Donors' Meeting on East Timor
IMF Staff Statement
December 17, 1999
I. Introduction and Background Developments
1. This is a meeting of historic importance for the people of East Timor as it marks the start of another key stage in their move towards a lasting solution to the difficulties they have faced. It is a great pleasure and honor for me to represent the Fund at such an historic event, and in the presence of so many distinguished delegates and guests. On behalf of the Fund team, I would like to thank the organizers for the opportunity to present this statement.
2. I would like to begin my remarks by briefly reviewing the economic situation in East Timor, both before, and then after the referendum. First, on the situation before the referendum, I have four points:
(i) The East Timorese economy was growing rapidly over the period 1994-1996, mostly driven by heavy budget-supported spending on roads and construction. Growth of real GDP averaged 10 percent annually over this period, while yearly inflation was below 10 percent. The economy remained predominantly agricultural with most of the population living in rural areas. Per capita GDP rose rapidly reaching $426 by end-1996. When the Asian Crisis hit Indonesia in 1997, output growth collapsed, but the intensity of the decline was less severe in East Timor than in other territories. However, interest rates (over 38 percent) and inflation (80 percent) rose to levels comparable to other parts of Indonesia.
(ii) Despite rapid growth in economic activity, the East Timorese banking system remained small and rudimentary. It comprised a branch of Bank Indonesia (BI-D) and eight commercial banks. Publicly owned banks (including one owned by the provincial government of East Timor) were the key players. Only about half of the banks' deposit liabilities were lent domestically, the rest being invested mainly with affiliate commercial banks. BI-D played a key role in the provincial payment system clearing arrangement. The rupiah was the legal tender and virtually the only currency in circulation. The amount of rupiah in circulation is estimated to be about Rp.500-700 billion at end-September 1999.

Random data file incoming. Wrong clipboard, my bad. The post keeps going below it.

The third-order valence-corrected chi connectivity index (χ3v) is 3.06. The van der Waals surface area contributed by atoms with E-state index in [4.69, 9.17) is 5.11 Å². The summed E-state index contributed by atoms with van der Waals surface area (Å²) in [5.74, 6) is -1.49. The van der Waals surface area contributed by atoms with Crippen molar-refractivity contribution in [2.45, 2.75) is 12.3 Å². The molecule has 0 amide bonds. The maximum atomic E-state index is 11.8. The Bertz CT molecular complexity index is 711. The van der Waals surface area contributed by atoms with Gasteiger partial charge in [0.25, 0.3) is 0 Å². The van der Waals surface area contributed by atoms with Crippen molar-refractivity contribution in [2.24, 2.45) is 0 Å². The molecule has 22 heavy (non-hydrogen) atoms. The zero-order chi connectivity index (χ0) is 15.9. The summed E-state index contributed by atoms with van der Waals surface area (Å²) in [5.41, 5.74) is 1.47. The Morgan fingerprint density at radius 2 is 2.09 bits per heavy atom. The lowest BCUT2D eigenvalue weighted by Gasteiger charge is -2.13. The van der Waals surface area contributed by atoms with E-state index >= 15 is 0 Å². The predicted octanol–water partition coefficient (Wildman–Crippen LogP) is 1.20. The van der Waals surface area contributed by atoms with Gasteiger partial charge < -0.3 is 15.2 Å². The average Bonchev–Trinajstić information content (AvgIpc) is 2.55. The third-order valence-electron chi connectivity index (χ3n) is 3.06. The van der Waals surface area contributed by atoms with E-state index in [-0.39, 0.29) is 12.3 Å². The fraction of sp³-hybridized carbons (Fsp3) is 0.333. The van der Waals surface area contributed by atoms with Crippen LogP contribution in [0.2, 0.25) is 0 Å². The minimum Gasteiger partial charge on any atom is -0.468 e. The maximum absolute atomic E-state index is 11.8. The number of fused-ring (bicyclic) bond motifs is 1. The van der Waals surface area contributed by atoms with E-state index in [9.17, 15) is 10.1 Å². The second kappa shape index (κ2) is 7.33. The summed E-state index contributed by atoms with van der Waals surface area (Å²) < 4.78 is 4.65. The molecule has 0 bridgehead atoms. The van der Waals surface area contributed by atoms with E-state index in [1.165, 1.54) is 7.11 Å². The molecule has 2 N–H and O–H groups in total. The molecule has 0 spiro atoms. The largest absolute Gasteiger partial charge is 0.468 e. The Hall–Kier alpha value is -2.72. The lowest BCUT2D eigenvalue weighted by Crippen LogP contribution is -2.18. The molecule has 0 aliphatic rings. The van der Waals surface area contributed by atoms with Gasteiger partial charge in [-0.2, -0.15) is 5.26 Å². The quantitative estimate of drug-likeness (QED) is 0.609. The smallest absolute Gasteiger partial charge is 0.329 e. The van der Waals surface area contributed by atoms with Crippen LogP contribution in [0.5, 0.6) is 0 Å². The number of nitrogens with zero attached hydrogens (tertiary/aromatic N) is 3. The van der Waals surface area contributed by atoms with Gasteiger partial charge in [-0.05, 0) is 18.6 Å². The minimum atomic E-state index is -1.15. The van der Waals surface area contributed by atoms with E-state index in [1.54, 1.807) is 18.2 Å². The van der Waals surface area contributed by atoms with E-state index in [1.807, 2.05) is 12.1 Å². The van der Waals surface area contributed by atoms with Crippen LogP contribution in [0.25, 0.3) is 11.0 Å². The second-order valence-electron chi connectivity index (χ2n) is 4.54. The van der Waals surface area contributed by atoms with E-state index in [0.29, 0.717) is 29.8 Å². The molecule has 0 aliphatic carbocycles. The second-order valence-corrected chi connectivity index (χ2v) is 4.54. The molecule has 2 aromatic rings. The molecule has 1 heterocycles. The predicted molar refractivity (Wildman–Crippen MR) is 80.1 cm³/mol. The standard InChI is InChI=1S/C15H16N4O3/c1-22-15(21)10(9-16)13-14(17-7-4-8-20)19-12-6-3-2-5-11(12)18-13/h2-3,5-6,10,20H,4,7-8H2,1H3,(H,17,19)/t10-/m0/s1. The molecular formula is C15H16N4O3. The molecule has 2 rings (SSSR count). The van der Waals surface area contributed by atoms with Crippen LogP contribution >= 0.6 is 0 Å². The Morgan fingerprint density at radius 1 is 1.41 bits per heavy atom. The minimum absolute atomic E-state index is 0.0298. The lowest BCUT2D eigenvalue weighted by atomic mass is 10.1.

(iii) East Timor's public finances were heavily dependent on transfers from the central government in Jakarta. Official sources report revenues collected and spent locally in East Timor of about 2½ percent of GDP in FY 1997/98 and 3 percent in FY1998/99. However, in addition East Timor collected and transferred to Jakarta, other tax revenues that were as high as 5.7 percent of GDP in FY 1997/98 and 5 percent of GDP in FY 1998/99. Moreover, this figure did not include certain revenues1 which could have accrued to East Timor had it been independent throughout these years. But even including these amounts, the net transfers from Jakarta (i.e., net of the revenues generated in East Timor but transferred to Jakarta) were significant as a share of both GDP and total expenditure.
(iv) The economy of East Timor was quite open and reliant on inter-island trade. Preliminary estimates show that exports (including exports to third countries as well as intra-Indonesian trade) averaged about 13 percent of GDP during the period 1996-98, while imports (same coverage) hovered around 37 percent of GDP. Agriculture, in particular coffee, and quarrying accounted for a large part of exports. The main imports included foodstuffs, petroleum products, and products used in the construction industry. An important number of imported goods were heavily subsidized, especially rice and petroleum products. The deficit on the services balance is believed to have been negligible. The main form of capital inflows were net official transfers from the Central Government of Indonesia, although there was limited foreign development aid from donors (rising from 8 to 12 million US dollars in 1995-1998 or about 3 percent of GDP).
II. The macroeconomic Situation after the referendum
3. Let me now turn to more recent developments, especially the situation after the referendum. Again, there are four points I would like to mention:
(i) The adverse spillover effects of the Asian crisis were aggravated by rising political uncertainty since the beginning of 1999, as the political debate about independence intensified. Thus, during the first few months of 1999, economic activity had already slowed down considerably. All these difficulties, however, did not provide a hint of the widespread violence and destruction that was to follow the announcement of the referendum results in favor of independence in early September 1999.
(ii) The economy of East Timor has been deeply and critically disrupted. Basically all retail trade, services and government activities have come to a standstill, and most agricultural activities have been affected by the disturbances. A large proportion of the public infrastructure and private property has been seriously damaged. The banking system has ceased functioning locally following the destruction of buildings and equipment. All transactions in East Timor are being conducted in cash, mostly in rupiah, although some foreign currencies are beginning to circulate. The structures and systems of government are no longer in place. There is no capacity to collect taxes, and public utilities, when available, are not being paid for. Perhaps more important is the fact that the massive displacement of the population may translate into a permanent loss of valuable human capital, particularly key civil servants and commercial bank officials.